I spend a lot of time on the wonderful Fenns, Whixall and Bettisfield Moss NNR (National Nature Reserve), taking photos, carrying out surveys and collecting species records. People from all around the country visit Fenns and Whixall Moss NNR often to see some of the rare species such as White-faced Darter dragonflies, Large Heath Butterflies, Raft Spiders, Hobbies (falcons) or many other species found on what is now itself a very rare habitat, a lowland raised bog. This is the third biggest lowland raised bog in Britain. Those visiting the site for the first time are often awed by the sheer size and scale of the site.
My aim in starting this blog is to share what I see on my regular visits, alongside photos and other observations so people know what is around. As I say it can be an overwhelming experience when you visit the Moss for the first time, or even the first few times because of the sheer size of the site. Visitors often don’t know where to start looking for what they’ve come to see. I hope to help visitors to the Moss by sharing some of my knowledge about what can be found where. Those who’ve visited the Moss may likely have met me as I’ve helped many visitors find their first views of the various specialist species that they’ve visited Fenns and Whixall Moss NNR to see.
Above is a male White-faced Darter dragonfly Leucorrhinia dubia, one of Britain’s rarest dragonflies, and a species many visit Fenns and Whixall Moss NNR to see. Outside Scotland, where this species is not exactly common, there are only 3 main breeding sites left in England and Wales, and 2 further sites they’ve been recently re-introduced to. This species is on the wing from May to July.
Fenns and Whixall Moss NNR straddles the English Welsh border, being partly located in North Shropshire and Wrexham County Borough. Roughly 1/3 of the site is in England, and 2/3 in Wales, although the site is managed by Natural England with support from NRW (Natural Resources Wales). More information about Fenns and Whixall Moss NNR and how to get there can be found on the link below.
Last year I wrote about Sitticus floricola, the nationally rare bog jumping spider being re–discovered on Fenns, Whixall and Mosses, only to have to amend the blog, because it turned out that the Sitticus species was S.caricis. In some ways this was a more significant find, because not only had it never been recorded on Fenns, Whixall and Bettisfield Mosses before, but it is the only record from the whole of mainland Wales, all of midland England and most of the north of England with the exception of an isolated single record in Cumbria. There is a record from somewhere between 1910-1915 near Lichfield, but how reliable this record is I don’t know. Otherwise the distribution of S.caricis is East Anglia, Southern England, and several sites on Anglesey, where Richard Gallon found it. Sitticus caricis discovered, not Sitticus floricola Re-disovered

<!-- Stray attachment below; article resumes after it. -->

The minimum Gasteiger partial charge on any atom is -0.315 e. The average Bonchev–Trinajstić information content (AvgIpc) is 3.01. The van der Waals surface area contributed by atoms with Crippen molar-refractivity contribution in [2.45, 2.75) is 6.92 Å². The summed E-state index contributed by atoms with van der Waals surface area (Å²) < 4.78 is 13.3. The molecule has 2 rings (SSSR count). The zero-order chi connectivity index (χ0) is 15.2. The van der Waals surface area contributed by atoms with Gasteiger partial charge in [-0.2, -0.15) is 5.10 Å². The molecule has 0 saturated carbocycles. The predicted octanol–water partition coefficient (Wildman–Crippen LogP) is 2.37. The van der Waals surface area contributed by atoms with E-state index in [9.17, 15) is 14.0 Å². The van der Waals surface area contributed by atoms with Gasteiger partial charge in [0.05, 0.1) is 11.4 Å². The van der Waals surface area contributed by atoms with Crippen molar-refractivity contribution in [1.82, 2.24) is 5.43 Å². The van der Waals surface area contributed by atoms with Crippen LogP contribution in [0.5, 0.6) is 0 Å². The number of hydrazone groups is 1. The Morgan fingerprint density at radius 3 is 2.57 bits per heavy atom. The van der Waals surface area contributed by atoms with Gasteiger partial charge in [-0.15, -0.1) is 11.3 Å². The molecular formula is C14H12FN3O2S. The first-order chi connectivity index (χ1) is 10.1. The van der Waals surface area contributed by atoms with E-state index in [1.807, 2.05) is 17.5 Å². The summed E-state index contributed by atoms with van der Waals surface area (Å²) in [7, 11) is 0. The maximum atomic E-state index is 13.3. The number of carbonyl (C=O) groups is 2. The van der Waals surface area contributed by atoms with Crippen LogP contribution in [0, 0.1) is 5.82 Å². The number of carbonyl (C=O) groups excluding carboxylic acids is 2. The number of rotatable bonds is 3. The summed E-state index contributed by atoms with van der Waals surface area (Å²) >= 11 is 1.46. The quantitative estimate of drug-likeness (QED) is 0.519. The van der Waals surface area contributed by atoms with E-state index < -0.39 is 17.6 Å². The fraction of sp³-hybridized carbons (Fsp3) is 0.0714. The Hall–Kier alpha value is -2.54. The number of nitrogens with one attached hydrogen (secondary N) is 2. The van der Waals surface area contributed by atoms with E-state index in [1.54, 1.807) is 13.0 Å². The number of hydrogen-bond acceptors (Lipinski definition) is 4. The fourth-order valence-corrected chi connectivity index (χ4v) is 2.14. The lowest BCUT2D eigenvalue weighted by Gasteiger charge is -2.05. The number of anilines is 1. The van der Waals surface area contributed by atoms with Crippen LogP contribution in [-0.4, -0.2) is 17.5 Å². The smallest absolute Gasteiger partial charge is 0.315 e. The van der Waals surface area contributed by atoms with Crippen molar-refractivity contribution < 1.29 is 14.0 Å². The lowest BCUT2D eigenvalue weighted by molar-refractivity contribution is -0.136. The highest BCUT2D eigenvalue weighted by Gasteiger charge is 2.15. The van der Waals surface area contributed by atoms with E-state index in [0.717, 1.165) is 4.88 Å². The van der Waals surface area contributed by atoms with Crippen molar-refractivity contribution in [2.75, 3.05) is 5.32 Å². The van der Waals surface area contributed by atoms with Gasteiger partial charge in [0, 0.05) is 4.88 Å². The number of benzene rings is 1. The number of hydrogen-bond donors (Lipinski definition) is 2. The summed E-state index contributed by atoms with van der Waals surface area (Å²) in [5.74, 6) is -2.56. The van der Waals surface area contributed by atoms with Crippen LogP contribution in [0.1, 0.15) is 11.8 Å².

On this Saturday 25 August, Richard Gallon, and Rich Burkmar of the Field Studies Council, BioLinks and now Cheshire county recorder for spiders, along with Andrew Allot set out to search for spiders. Partly to search one compartment to see if a second population of Sibianor larae could be found in the UK. Unfortunately it was not. My role was just to guide people around as my knowledge of spiders is limited, and the only discovery I made was to find an adult female Raft Spider Dolomedes fimbriatus with an egg sac. I didn’t get a photo as I kept sinking into the bog at the spot I found it. Sibianor larae a news species to the UK
However, Sitticus floricola was finally re-discovered at 3 different locations on Saturday 25 August. This was quite exciting because not only was it the first reliable records since I think 1988, but the first in these areas. Even more impressively, to my knowledge this makes Fenns and Whixall Moss the only site in the whole of Britain, where both species are known to occur on the same site.
In addition, other highlights were Heliophanus dampfi, the Bog Sun Jumping Spider, a first for Shropshire, and nearly a first for England if Rich Burkmar hadn’t discovered it at Holcroft Moss earlier this summer. Richard Gallon found Carorita limnaea, a very rare Money Spider on the Welsh side of the border, a first for Wales, which Richard was especially pleased about being the spider recorder for the whole of North Wales. I can’t provide a complete list yet, but overall it was a very successful day. Not least of all because this was the fifth search by Richard Gallon since last year for Sitticus floricola. I might provide an update on the full species list when available.
What this neatly illustrates is how on a huge site like Fenns, Whixall and Bettisfield Mosses NNR, that you can’t assume that just because a species is not found at a number of locations that it isn’t present. The Mosses may look superficially similar and homogenous across the whole area. However, there are lots of subtle differences in habitat type.